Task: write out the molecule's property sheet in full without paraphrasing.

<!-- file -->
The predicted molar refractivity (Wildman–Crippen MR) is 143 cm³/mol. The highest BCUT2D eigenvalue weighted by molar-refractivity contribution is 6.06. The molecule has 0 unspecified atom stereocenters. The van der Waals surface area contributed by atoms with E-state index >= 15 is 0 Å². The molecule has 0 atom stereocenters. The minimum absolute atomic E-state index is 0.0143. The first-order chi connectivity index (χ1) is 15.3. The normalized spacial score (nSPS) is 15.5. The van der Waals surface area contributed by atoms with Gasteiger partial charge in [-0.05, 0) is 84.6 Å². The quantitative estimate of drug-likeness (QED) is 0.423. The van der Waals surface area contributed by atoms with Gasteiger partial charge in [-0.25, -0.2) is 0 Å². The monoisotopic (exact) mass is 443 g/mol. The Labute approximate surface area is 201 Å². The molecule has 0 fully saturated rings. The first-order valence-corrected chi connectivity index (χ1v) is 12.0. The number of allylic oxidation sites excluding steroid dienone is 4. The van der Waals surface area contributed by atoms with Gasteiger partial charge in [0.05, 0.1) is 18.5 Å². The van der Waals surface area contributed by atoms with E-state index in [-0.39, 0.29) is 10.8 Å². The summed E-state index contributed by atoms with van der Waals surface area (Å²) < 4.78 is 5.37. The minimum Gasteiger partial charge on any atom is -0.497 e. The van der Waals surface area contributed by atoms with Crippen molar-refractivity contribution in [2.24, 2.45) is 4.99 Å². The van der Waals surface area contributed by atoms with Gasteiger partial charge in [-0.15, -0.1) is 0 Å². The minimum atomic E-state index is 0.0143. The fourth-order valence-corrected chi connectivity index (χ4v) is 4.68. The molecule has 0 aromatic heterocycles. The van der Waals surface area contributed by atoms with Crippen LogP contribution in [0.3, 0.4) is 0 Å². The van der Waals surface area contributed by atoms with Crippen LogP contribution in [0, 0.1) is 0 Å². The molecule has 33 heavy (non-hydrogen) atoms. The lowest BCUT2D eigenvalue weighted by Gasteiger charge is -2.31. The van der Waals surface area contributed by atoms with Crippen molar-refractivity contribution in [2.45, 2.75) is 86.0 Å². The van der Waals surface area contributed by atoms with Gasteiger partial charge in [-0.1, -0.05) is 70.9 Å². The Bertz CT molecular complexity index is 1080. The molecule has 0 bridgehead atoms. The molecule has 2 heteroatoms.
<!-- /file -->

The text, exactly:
The predicted molar refractivity (Wildman–Crippen MR) is 143 cm³/mol. The highest BCUT2D eigenvalue weighted by molar-refractivity contribution is 6.06. The molecule has 0 unspecified atom stereocenters. The van der Waals surface area contributed by atoms with E-state index >= 15 is 0 Å². The molecule has 0 atom stereocenters. The minimum absolute atomic E-state index is 0.0143. The first-order chi connectivity index (χ1) is 15.3. The normalized spacial score (nSPS) is 15.5. The van der Waals surface area contributed by atoms with Gasteiger partial charge in [-0.05, 0) is 84.6 Å². The quantitative estimate of drug-likeness (QED) is 0.423. The van der Waals surface area contributed by atoms with Gasteiger partial charge in [-0.25, -0.2) is 0 Å². The monoisotopic (exact) mass is 443 g/mol. The Labute approximate surface area is 201 Å². The molecule has 0 fully saturated rings. The first-order valence-corrected chi connectivity index (χ1v) is 12.0. The number of allylic oxidation sites excluding steroid dienone is 4. The van der Waals surface area contributed by atoms with Gasteiger partial charge in [0.05, 0.1) is 18.5 Å². The van der Waals surface area contributed by atoms with E-state index in [-0.39, 0.29) is 10.8 Å². The summed E-state index contributed by atoms with van der Waals surface area (Å²) < 4.78 is 5.37. The minimum Gasteiger partial charge on any atom is -0.497 e. The van der Waals surface area contributed by atoms with Crippen molar-refractivity contribution in [2.24, 2.45) is 4.99 Å². The van der Waals surface area contributed by atoms with Gasteiger partial charge in [-0.15, -0.1) is 0 Å². The minimum atomic E-state index is 0.0143. The fourth-order valence-corrected chi connectivity index (χ4v) is 4.68. The molecule has 0 aromatic heterocycles. The van der Waals surface area contributed by atoms with Crippen LogP contribution in [0.3, 0.4) is 0 Å². The van der Waals surface area contributed by atoms with Crippen LogP contribution in [0, 0.1) is 0 Å². The molecule has 33 heavy (non-hydrogen) atoms. The lowest BCUT2D eigenvalue weighted by Gasteiger charge is -2.31. The van der Waals surface area contributed by atoms with Crippen molar-refractivity contribution in [2.45, 2.75) is 86.0 Å². The van der Waals surface area contributed by atoms with Gasteiger partial charge in [-0.1, -0.05) is 70.9 Å². The Bertz CT molecular complexity index is 1080. The molecule has 0 bridgehead atoms. The molecule has 2 heteroatoms.